As the Yoshino was prone to frequent flooding, it was generally known as a wild river. When these overflows happened, rich nutritious soil, suitable for the growing of indigo, surged into the indigo fields. However, despite the benefits of this, the indigo farmers also had to suffer the discomfort and problems associated with the deluge. To console these farmers, the merchants provided opportunities for them to enjoy the puppet shows from Awaji for entertainment, and keep them happy and onside.
In the southern part of the prefecture, especially the areas by the Naka and Katsuura rivers, or the coastal area, there was no indigo farming, and the people did not have the chance to watch the professional shows. Therefore, the people here started performing shows themselves, and this was the origin of Awa Ningyo Joruri. At its peak during the early Meiji period, there were as many as 70 companies in Tokushima Prefecture, and they visited almost every corner of the region, often performing outdoors. For this reason, the dolls were often bigger and shinier to make them look more impressive from a distance.
At present, at Awa Jurobe Yashiki, more than ten kinds of plays are performed in a theater designed like the outdoor “Farm Stages” that often appeared on the grounds of shrines. One of the plays of Awa Ningyo Joruri most popular among the locals is “Keisei Awa no Naruto,” a drama that depicts the love between a mother and her daughter, involved in a family feud within the Tokushima clan . In addition to traditional plays, some plays have been created that cleverly incorporate new trends and fads. For example, in 2020, there was a play focusing on the theme of preventing COVID-19 infection. Awa Jurobe Yashiki is also a museum where visitors can handle the puppets and look at stage equipment.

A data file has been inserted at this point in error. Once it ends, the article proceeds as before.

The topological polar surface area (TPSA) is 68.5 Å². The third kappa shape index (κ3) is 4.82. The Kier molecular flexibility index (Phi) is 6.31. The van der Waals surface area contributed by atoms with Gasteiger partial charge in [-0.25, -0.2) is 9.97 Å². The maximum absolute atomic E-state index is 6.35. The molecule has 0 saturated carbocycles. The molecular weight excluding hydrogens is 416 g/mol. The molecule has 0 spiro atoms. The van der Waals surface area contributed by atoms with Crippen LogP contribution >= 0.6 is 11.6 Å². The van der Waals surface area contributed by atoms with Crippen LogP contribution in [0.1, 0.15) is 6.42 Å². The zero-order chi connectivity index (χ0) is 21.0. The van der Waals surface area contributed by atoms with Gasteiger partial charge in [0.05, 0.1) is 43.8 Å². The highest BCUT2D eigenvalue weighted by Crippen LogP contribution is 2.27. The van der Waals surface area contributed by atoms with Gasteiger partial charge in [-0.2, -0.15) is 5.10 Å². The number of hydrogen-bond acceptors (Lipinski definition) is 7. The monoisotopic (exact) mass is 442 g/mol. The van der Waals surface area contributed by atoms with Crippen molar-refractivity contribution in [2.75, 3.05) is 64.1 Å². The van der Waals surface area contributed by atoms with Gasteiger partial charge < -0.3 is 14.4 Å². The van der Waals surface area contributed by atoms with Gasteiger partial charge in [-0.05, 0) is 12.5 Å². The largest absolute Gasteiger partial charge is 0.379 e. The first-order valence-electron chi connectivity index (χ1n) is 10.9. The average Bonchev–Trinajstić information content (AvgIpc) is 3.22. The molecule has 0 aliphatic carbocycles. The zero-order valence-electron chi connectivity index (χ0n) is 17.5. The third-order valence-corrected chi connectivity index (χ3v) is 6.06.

Ningyo Joruri originated in Nishinomiya and was later introduced to Awaji Island and Tokushima, capturing people’s hearts with stimulating and emotional stories of familial struggles or romantic liaisons, based on, or around, the current situation and issues of the time. Aspects of this form of entertainment were also inherited by other performing arts, like bunraku and kabuki, as well as modern-style shows, such as theatrical plays and musicals.